From Democracy Now A pair of climate scientists are calling for what some may view as a shocking solution to the global warming crisis: a rethinking of the economic order
S&P 1800 — sure seems a little bizarre considering we were trading below 700 five years ago, but you have to trade the market you are in, not the market
By Larry Swedroe at Seekingalpha When Professors Eugene Fama and Robert Shiller were each awarded this year’s Nobel Prize in Economics (along with Lars Hansen) for their work on asset
From Democracy Now
A pair of climate scientists are calling for what some may view as a shocking solution to the global warming crisis: a rethinking of the economic order in the United States and other industrialized nations. Kevin Anderson and Alice Bows-Larkin of the influential Tyndall Centre for Climate Change Research in England say many of the solutions proposed by world leaders to prevent “runaway global warming” will not be enough to address the scale of the crisis. They have called for “radical and immediate de-growth strategies in the United States, EU and other wealthy nations.” Anderson says that to avoid an increase in temperature of two degrees Celsius (3.6 degrees Fahrenheit), the world would require a “revolutionary change to the political and economic hegemony.”
This is a rush transcript. Copy may not be in its final form.
AMY GOODMAN: Frédéric Chopin, here on Democracy Now!, democracynow.org, The War and Peace Report. When we flew into Warsaw, we flew into Frédéric Chopin Airport. Yes, we’re broadcasting from the U.N. climate change summit here in Warsaw, Poland, the country of Copernicus and Marie Curie—the first metal she named, polonium, for Poland, and then, of course, radium.
We turn now to a pair of climate scientists who are calling for what some may view as a shocking solution to the climate crisis: a rethinking of the economic order in the United States and other industrialized nations. Their names are Kevin Anderson and Alice Bows-Larkin. They work at the influential Tyndall Centre for Climate Change Research in England, as well as the University of Manchester.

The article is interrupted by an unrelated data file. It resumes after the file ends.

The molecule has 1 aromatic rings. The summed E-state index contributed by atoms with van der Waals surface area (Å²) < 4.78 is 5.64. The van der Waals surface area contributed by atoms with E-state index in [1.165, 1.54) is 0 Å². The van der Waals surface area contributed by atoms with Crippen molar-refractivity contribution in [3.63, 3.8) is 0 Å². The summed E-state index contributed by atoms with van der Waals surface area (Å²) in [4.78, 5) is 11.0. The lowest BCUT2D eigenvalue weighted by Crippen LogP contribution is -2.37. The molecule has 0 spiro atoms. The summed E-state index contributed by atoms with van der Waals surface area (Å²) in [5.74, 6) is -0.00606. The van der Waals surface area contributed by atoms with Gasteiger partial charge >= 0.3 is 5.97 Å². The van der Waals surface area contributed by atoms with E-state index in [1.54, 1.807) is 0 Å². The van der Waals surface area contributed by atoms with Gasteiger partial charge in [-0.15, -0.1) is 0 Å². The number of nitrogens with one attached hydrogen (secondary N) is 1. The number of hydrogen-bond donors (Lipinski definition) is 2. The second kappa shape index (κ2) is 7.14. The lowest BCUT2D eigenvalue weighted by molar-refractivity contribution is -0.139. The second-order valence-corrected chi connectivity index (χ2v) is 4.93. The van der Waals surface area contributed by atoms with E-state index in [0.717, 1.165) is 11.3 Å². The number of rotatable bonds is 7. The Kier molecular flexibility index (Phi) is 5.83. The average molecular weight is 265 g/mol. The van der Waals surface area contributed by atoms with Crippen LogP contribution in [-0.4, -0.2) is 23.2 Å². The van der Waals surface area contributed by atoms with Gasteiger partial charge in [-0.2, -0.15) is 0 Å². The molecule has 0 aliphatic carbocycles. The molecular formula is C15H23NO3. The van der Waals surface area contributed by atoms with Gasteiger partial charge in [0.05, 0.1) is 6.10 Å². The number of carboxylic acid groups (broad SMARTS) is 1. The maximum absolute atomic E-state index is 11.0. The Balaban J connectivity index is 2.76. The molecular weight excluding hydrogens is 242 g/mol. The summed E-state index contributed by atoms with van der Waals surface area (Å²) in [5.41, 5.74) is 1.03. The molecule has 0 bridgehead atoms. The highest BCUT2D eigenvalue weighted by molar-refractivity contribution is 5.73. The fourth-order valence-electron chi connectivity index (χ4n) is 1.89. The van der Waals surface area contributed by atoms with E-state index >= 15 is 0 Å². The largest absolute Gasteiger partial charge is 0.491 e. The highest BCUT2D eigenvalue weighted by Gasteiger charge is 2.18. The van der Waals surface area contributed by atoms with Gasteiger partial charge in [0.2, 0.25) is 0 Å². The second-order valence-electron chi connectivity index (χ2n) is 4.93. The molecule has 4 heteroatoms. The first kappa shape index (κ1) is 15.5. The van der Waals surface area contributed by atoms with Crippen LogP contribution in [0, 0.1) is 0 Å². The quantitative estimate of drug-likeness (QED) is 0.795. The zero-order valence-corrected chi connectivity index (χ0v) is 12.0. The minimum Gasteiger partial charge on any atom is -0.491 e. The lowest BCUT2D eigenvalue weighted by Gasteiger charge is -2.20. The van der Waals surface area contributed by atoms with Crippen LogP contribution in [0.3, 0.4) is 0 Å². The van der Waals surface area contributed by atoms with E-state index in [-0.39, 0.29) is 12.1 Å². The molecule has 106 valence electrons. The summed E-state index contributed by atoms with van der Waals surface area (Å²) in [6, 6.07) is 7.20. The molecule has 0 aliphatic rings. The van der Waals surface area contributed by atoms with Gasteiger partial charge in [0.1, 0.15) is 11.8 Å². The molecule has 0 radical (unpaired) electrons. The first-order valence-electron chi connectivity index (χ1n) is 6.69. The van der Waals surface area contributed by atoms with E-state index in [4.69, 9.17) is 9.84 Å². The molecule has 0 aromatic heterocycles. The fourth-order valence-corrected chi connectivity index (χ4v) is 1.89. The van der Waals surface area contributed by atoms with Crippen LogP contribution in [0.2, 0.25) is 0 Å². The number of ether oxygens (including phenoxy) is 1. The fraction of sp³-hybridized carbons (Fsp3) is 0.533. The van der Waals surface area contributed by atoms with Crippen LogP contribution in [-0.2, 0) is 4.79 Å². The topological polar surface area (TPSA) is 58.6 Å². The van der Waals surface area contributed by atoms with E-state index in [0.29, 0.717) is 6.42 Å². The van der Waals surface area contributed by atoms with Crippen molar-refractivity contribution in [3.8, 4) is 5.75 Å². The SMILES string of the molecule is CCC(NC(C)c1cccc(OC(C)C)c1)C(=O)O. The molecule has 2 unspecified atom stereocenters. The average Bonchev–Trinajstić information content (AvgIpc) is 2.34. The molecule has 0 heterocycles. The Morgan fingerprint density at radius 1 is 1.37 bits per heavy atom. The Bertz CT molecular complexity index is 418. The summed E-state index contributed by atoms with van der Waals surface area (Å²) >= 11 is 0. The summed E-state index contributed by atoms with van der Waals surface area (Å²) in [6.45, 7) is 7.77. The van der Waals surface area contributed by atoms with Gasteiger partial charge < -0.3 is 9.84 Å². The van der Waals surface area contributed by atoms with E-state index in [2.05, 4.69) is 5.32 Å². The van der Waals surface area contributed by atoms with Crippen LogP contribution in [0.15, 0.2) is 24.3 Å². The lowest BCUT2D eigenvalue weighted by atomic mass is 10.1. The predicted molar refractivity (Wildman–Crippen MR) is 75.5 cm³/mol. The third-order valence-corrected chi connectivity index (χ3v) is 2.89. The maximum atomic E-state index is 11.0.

They were featured in a recent widely read article by Naomi Klein headlined “How Science Is Telling Us All to Revolt.” According to Anderson and Bows-Larkin, many of the solutions proposed by world leaders to prevent “runaway global warming” will not be enough to address the scale of the crisis. They have called for, quote, “radical and immediate de-growth strategies in the U.S., EU and other wealthy nations.” Anderson has said that to avoid an increase in temperature of two degrees Celsius—that’s 3.6 degrees Fahrenheit—the world would require a, quote, “revolutionary change to the political and economic hegemony.”
Kevin Anderson and Alice Bows-Larkin are here in Warsaw at the U.N. climate summit. We welcome you both to Democracy Now! It was rare to be able to actually sit across the table from you, because I know you don’t fly. You came here by train, Dr. Anderson.
KEVIN ANDERSON: Yes, that’s the case. We haven’t flown for—I haven’t flown for eight years. And Alice is something similar, I think.
ALICE BOWS-LARKIN: Yeah.
AMY GOODMAN: Because?
KEVIN ANDERSON: Because the carbon dioxide emissions from flying, I mean, it’s sort of emblematic of modern life, for the wealthy few of us, that it symbolizes what we do, day in, day out. We don’t think twice about burning more and more carbon. So it’s important for us to make—it’s a symbolic gesture. But then, hopefully, that catalyzes action with other people to also say, “We, too, can make those sorts of changes.”
AMY GOODMAN: And so, how long did it take you to go from England to Poland by train?
KEVIN ANDERSON: It’s 23 hours from Manchester to arrive in Warsaw. But during that, we got a night’s sleep, and we managed to work the rest of the time on the train and have a meal. So, you know, it’s civilized, comfortable form of travel.
AMY GOODMAN: So, talk about the dire situation we’re in and whether you feel that is expressed here at the U.N. climate summit.